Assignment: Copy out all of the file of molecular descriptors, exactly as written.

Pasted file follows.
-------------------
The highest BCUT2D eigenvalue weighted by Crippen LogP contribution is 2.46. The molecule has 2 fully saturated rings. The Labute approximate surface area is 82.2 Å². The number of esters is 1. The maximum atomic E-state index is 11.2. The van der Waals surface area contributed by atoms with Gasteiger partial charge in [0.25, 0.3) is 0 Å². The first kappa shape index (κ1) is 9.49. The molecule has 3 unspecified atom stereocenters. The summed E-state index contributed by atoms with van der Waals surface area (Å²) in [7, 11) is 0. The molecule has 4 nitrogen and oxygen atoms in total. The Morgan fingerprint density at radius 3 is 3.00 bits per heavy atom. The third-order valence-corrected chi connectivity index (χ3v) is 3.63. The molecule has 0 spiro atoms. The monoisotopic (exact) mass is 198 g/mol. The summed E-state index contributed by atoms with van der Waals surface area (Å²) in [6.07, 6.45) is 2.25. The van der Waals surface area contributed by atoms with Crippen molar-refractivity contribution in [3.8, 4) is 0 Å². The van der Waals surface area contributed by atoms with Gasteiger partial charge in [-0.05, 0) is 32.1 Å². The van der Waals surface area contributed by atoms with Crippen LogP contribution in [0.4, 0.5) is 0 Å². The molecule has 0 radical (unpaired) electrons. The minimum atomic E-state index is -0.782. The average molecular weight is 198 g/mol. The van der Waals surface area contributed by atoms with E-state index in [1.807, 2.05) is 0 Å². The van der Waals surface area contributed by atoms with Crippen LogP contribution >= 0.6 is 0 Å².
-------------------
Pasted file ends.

The highest BCUT2D eigenvalue weighted by Crippen LogP contribution is 2.46. The molecule has 2 fully saturated rings. The Labute approximate surface area is 82.2 Å². The number of esters is 1. The maximum atomic E-state index is 11.2. The van der Waals surface area contributed by atoms with Gasteiger partial charge in [0.25, 0.3) is 0 Å². The first kappa shape index (κ1) is 9.49. The molecule has 3 unspecified atom stereocenters. The summed E-state index contributed by atoms with van der Waals surface area (Å²) in [7, 11) is 0. The molecule has 4 nitrogen and oxygen atoms in total. The Morgan fingerprint density at radius 3 is 3.00 bits per heavy atom. The third-order valence-corrected chi connectivity index (χ3v) is 3.63. The molecule has 0 spiro atoms. The monoisotopic (exact) mass is 198 g/mol. The summed E-state index contributed by atoms with van der Waals surface area (Å²) in [6.07, 6.45) is 2.25. The van der Waals surface area contributed by atoms with Crippen molar-refractivity contribution in [3.8, 4) is 0 Å². The van der Waals surface area contributed by atoms with Gasteiger partial charge in [-0.05, 0) is 32.1 Å². The van der Waals surface area contributed by atoms with Crippen LogP contribution in [0.4, 0.5) is 0 Å². The molecule has 0 radical (unpaired) electrons. The minimum atomic E-state index is -0.782. The average molecular weight is 198 g/mol. The van der Waals surface area contributed by atoms with E-state index in [1.807, 2.05) is 0 Å². The van der Waals surface area contributed by atoms with Crippen LogP contribution >= 0.6 is 0 Å².